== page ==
Base Card Design -
Dominion has gone vertical with their base cards. The base this year have been completely revamped from the previous year's horizontal scheme. Though last year's design was pretty clean and classy, this year's base adds quite a bit of bling factor. Aside from turning the cards 90 degrees, the designers at Panini have added a generous amount of foil to the edges of the base cards - this really makes the cards shine. The silver foil on white background gives each card an immaculate look that is very attractive. Each card comes on very heavy stock and is numbered to just 199.
For you horizontal lovers out there, Panini satisfies with the card back. The backs of the base cards have a very 'National Treasures' look to them. The frilly edges and grey/white color scheme are a real nod to that particular Panini brand. Though there may not be a wealth of stats or information here, it is more than adequate as many of the highest-end products forgo stat-heavy backs anyways.
Rookie patch autograph cards return and can be found one-per-pack. Each RPA is hard signed and numbered to either 199 or 99 (for the big name rookies). I would have to say that though the RPAs look very nice, they come off to me as a touch on the bland side. I love the fact that there is a pretty large swatch window and ample autograph space, but I would have liked to see more design elements present on the card. Don't get me wrong, they are sweet... but they could have been sweeter. Looking at it a bit closer, does anyone else see a bit of Anthology Rookie Treasures design in the card? I do - just a little.
Base Card Design Score:
As with all products of this nature, it's all about the hits. According to Panini, though they thought Dominion was a great product last year, the designers wanted to put more variety in terms of card types into the product this year. It shows. Just in my one tin alone I was able to get a myriad of differing cards. Impressive.
The standard patch/auto cards are great looking. This Niklas Backstrom card is a great example of just how space should be used on a high-end hockey card. From left to right: foiled name, large picture, serial numbering, patch window with foiled edges, hard-signed signature, product/team logos. It all works in spectacular harmony. And again, Panini has chosen to go with their classy white and silver scheme to make this card extra classy.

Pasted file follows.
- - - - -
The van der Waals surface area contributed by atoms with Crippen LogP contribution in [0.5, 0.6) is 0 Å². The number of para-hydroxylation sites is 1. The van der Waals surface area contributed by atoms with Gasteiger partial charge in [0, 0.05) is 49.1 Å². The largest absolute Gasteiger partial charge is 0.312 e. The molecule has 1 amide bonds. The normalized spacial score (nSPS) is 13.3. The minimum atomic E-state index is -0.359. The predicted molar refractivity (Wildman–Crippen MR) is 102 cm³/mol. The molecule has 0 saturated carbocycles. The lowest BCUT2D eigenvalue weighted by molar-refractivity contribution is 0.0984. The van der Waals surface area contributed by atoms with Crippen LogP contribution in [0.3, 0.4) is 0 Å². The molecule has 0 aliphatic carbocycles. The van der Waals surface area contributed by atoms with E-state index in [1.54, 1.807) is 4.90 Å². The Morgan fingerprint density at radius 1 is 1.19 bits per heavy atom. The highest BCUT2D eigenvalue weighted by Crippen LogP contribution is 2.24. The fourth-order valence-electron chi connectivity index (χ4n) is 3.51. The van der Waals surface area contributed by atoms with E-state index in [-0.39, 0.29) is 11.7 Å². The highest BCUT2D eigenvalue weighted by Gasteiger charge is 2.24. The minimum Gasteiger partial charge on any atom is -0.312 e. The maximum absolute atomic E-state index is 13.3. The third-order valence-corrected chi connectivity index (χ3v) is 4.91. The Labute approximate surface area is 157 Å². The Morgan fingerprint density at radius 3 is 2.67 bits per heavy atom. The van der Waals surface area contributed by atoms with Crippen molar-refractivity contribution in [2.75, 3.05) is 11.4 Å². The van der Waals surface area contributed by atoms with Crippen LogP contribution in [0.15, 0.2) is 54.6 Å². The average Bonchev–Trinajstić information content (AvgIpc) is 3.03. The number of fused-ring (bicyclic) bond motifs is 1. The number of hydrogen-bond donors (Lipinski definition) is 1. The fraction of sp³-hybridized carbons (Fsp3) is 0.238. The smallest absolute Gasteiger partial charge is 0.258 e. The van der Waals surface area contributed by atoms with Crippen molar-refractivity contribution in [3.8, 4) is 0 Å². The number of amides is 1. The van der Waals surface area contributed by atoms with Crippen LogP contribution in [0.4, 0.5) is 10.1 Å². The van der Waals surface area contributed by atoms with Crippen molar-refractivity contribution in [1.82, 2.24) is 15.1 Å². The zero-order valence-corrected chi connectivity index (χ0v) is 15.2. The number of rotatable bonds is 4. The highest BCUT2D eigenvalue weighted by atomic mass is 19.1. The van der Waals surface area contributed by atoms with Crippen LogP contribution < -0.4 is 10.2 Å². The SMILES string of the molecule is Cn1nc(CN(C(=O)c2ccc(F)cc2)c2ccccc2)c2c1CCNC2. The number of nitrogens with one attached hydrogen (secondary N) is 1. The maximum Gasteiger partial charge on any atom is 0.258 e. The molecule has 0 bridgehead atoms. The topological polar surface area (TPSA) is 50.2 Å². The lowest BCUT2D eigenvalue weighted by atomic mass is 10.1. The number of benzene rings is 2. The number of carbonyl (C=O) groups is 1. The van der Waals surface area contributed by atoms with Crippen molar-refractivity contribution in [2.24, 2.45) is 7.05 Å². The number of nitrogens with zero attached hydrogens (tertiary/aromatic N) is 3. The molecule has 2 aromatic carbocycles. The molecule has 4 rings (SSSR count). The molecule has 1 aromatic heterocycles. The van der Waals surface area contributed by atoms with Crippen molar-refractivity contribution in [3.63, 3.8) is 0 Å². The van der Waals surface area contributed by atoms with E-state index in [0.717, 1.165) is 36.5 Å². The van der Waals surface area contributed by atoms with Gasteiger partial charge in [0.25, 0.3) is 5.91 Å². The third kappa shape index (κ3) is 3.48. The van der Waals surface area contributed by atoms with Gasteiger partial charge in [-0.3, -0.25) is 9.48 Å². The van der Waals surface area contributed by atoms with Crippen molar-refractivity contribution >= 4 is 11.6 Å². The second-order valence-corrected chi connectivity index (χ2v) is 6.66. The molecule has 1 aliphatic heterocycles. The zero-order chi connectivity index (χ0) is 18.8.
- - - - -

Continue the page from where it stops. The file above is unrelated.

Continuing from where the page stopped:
Speaking of patch cards... how awesome is this Selanne? Cards with very low numbering such as this one (/10) should contain pieces of patch corresponding to the rarity of the card. Clearly this card as a chunk off of the Ducks logo. Though this card has no autograph, the patch piece more than makes up for it and grabs the center of attention. The card is further enhanced by the use of rainbow foil rather than the standard foil. Great touches here!
And talk about low numbering... how about to just six? The Strapping Lads are back with game-used fight strap cards. This particular card I find very interesting as there is NO FOIL on it at all save for the serial numbering. I'm not sure why they did that for this particular card type - maybe to highlight the tough-no frills theme of this set? Not sure. But the card still works and looks great - it's definitely different compared with everything else in the set.
As with all ultra-high-end sets, there is usually a big focus on rookies. Obviously there's one RPA per pack, but other rookie related cards such as this dual memorabilia and auto Rookie Showcase card can be found in Dominion as well. The sweet card above features Adam Henrique and Simon Despres in their Rookie Showcase uniforms. Though these pieces are event-worn, the event is still an actual NHL event that is meaningful and appropriate. Having both their autographs on the card hard-signed is a great addition.
My big hit of the tin was this Ryan Kessler autographed stick card. Check out the nasty stick piece on this one! Panini actually put out a video of how Kessler's stick was put into this card! Wow, sweet! Funny thing was my local card shop owner and I were joking before breaking my tin that he wanted one of the Kesslers. Dang. I should have called for a rare Couture. Sorry guys, I'll most likely be trading this card to Chris at D&P cards. So don't come asking for this one! It's spoken for!
Obviously there are many, many more cards to be found in Dominion this year. But as you can see, just one tin yielded a great variety of cards. I definitely can't complain about what I got here.
Overall Rating -
Dominion surprised me by how good it was last year... and this year it surprises me again by how much better it is this year. I can't tell you HOW FUN it is to open up a tin of Dominion. Just like last year, Panini really loaded up the boxes with a good amount of cards... and when I say good... well, I mean just 8... but they are all solid.
The changes that Panini made to Dominion improved the product in every way possible. The variety of designs and cards is really impressive. It was awesome to see just so many different things come out of the box. Though I can't afford another one at the moment... I'm itching to open up another tin!
Dominion comes in at a price currently well under The Cup. Though The Cup is still in my opinion the winner in terms of secondary market sales and popularity, I think Dominion will give it a run for it's money. Value is certainly in Dominion... and hopefully collectors will catch on and help it inch closer to Upper Deck as it continues to establish a strong footing in the hockey card marketplace.
I recommend Dominion to anyone who can afford it. Awesome cards. Fun break. And thrills!
Check out my break of Dominion at D&P Cards: